One of the big news items during the past week has been the fact that Steve Jobs, CEO of Apple, is taking a medical leave of absence for several months. The media has been frothing at the mouth over this: speculation regarding the death of Apple in the absence of this one man, guesses regarding the nature of Mr. Jobs’ illness, and even retrospectives of the man’s life as if he is already dead. Frankly, it is too much, and I personally think everyone, the media, the investors, and the public, should be ashamed. I also think that Steve’s leave will be a good thing for him and for the company itself.
First, there is no doubt in my mind that Steve Jobs is a very hands-on executive. He takes a demanding interest into the design and features of every product Apple makes. And his opinions have shaped the nature of the Apple product family: the simplicity of design (E.G.: only one button on the iPhone, no buttons on the Apple TV), the tactile and visual appeal of the products, and “we can change the world” attitude likely have their start with Steve. His influence on the company and its products is far greater than that held by most chief executives.
But Steve is just one man. He has some of the most brilliant designers and product experts in the industry on his executive team. Steve may approve or disapprove certain ideas, but the ideas themselves almost certainly originate with others in the company. Furthermore, the executive team at Apple has been fairly consistent for a number of years: these are people who have worked with, been guided by, and admired Steve for the better part of a decade. They are steeped in his ideas, his approach, and his mantra.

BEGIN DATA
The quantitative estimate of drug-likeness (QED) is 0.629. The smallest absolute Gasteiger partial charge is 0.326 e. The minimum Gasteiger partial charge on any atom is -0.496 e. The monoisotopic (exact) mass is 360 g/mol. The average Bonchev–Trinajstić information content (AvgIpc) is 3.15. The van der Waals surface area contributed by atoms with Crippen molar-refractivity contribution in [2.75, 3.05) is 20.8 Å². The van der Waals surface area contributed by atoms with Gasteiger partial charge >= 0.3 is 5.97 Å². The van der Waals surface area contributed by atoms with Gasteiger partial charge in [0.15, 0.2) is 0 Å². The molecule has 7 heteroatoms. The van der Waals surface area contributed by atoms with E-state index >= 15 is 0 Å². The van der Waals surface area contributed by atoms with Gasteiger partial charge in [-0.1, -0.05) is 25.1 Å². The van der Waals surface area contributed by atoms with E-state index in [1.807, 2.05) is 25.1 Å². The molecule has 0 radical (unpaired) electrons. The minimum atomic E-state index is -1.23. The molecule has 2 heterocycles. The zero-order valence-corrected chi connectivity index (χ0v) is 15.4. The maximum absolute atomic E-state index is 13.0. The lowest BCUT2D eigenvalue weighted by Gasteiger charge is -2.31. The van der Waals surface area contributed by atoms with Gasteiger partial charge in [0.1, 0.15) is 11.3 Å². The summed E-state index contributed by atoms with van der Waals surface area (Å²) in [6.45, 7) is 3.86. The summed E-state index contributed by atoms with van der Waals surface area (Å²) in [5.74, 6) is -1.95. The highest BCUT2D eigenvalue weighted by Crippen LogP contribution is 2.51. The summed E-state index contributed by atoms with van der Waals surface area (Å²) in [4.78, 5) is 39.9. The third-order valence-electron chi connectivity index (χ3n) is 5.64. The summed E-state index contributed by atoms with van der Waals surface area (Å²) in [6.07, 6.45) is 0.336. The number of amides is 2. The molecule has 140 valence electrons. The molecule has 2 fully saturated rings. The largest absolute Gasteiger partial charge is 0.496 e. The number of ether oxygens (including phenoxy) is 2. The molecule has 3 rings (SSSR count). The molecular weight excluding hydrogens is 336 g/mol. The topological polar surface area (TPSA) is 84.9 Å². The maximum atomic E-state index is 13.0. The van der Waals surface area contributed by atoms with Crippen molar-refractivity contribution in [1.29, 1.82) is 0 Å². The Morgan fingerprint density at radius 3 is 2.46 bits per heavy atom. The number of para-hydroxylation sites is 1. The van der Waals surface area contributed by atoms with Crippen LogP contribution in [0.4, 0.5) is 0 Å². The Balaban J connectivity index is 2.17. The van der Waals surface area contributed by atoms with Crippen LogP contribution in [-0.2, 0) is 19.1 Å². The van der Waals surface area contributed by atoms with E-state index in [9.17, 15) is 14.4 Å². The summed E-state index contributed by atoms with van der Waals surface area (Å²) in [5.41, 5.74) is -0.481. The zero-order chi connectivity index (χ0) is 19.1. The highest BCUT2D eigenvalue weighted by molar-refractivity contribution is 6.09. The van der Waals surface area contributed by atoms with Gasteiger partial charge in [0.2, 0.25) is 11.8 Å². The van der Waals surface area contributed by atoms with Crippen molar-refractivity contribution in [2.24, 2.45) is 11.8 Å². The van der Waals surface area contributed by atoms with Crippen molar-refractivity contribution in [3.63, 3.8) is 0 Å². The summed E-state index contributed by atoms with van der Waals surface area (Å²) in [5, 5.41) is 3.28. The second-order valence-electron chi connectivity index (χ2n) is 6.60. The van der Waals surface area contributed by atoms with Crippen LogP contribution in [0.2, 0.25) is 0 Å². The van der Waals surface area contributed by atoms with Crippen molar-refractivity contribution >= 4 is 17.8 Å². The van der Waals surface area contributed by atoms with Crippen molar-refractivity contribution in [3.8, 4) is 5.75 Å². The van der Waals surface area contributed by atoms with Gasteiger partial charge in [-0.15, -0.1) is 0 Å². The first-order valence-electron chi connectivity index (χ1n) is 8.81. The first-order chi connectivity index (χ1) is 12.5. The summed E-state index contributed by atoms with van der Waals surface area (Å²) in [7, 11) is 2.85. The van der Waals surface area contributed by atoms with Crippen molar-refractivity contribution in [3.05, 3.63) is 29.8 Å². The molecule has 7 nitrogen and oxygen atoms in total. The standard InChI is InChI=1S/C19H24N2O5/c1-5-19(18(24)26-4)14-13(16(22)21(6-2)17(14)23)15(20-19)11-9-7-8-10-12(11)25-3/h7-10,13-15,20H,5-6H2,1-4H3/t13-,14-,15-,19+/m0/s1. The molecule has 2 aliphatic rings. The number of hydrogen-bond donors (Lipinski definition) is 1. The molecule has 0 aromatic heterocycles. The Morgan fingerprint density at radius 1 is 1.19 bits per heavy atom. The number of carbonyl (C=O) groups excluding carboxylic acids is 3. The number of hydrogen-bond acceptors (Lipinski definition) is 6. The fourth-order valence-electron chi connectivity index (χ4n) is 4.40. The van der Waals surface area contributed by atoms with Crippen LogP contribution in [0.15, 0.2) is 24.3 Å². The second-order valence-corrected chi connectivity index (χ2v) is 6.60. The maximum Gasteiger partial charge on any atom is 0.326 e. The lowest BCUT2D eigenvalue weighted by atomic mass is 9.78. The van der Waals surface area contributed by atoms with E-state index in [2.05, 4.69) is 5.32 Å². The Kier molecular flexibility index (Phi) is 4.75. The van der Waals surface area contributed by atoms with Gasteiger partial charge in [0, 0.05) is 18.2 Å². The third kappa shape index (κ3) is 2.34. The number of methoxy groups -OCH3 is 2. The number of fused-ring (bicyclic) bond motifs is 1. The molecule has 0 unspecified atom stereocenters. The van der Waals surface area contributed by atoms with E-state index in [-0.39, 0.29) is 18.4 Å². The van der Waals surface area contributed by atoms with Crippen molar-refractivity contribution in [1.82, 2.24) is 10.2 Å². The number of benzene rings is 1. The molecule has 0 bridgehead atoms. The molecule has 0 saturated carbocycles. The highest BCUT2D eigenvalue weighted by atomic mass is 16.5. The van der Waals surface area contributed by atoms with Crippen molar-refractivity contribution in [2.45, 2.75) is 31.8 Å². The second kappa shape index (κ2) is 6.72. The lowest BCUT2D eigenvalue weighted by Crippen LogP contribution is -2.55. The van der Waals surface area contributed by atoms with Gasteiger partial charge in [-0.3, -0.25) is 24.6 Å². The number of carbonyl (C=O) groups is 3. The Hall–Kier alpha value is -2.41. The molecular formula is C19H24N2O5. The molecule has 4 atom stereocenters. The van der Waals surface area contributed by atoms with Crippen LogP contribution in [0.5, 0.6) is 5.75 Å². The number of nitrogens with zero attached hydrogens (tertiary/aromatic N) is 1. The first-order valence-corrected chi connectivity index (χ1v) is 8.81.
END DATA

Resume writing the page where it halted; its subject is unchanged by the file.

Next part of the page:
I think that Steve Jobs taking an extended leave is a good thing for two main reasons.
- First, Steve Jobs needs some rest time to deal with his health. He is a human being with family and friends who love him. As a human who may be ill, he needs time to heal. To permit medications to do their job, to rest and build up his strength without distraction from less important things like whether the iPhone should be black or red. What he needs during this time are those friends and family, and peace: and guess what? None of us can help because we aren’t friends, and we certainly aren’t family. We have no right to be involved. Steve has more than filled his obligations as an executive of a publicly traded company: all we need to know is he is on medical leave, and he has put an executive team in place to manage the company in his absence
- Second, both Apple and the public need to see how well the company can do without Steve. To demonstrate that the management team can do smart things in the absence of one man, and the company as a whole can continue to succeed. There is no doubt in my mind that Apple without Steve would be a different company, but I also believe that Apple has “absorbed” his principles, his design mantra, and his perfectionism. Steve’s leave of absence gives the company and the remaining executive team a chance to “shake down” their assumptions, and to prepare for Steve’s inevitable permanent departure.
I don’t think Apple is “dead” without Steve. I have more respect for the man and the company than to believe that.
Get well, Steve. And I expect great things from Tim Cook and the rest of the executive team in your absence.
2 thoughts on “A few months without Steve is a good thing…”
I was just having this discussion last night with my mother ( she wanted to know who Steve Jobs was and why everyone was in a frenzy,) and it occurred to me that what we see happening is exactly what we see in North Korea, Cuba, the Old Soviet Union; anyplace where there is a “cult of personality” style of leadership.
And I look at all the media, and especially the “apple” media that hang on every word, I look at the people that go to apple specific conference / trade shows and would pretty much give a kidney to be in the room when “He” speaks…